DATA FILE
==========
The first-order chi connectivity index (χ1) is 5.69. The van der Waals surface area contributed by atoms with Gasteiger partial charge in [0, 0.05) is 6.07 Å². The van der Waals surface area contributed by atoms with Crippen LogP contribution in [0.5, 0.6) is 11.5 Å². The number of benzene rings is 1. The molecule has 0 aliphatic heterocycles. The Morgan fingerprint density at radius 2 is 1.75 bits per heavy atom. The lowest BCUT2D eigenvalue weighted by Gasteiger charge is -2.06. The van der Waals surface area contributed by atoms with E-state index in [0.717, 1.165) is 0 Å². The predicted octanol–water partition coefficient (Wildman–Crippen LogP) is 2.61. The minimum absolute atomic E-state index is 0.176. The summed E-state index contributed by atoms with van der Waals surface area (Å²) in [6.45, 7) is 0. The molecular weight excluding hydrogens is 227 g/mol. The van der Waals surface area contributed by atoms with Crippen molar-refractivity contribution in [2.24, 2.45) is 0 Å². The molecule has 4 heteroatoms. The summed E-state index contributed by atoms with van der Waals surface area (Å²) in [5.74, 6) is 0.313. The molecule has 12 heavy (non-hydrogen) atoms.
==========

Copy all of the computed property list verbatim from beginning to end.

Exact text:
The first-order chi connectivity index (χ1) is 5.69. The van der Waals surface area contributed by atoms with Gasteiger partial charge in [0, 0.05) is 6.07 Å². The van der Waals surface area contributed by atoms with Crippen LogP contribution in [0.5, 0.6) is 11.5 Å². The number of benzene rings is 1. The molecule has 0 aliphatic heterocycles. The Morgan fingerprint density at radius 2 is 1.75 bits per heavy atom. The lowest BCUT2D eigenvalue weighted by Gasteiger charge is -2.06. The van der Waals surface area contributed by atoms with E-state index in [0.717, 1.165) is 0 Å². The predicted octanol–water partition coefficient (Wildman–Crippen LogP) is 2.61. The minimum absolute atomic E-state index is 0.176. The summed E-state index contributed by atoms with van der Waals surface area (Å²) in [6.45, 7) is 0. The molecular weight excluding hydrogens is 227 g/mol. The van der Waals surface area contributed by atoms with Crippen molar-refractivity contribution in [2.24, 2.45) is 0 Å². The molecule has 4 heteroatoms. The summed E-state index contributed by atoms with van der Waals surface area (Å²) in [5.74, 6) is 0.313. The molecule has 12 heavy (non-hydrogen) atoms.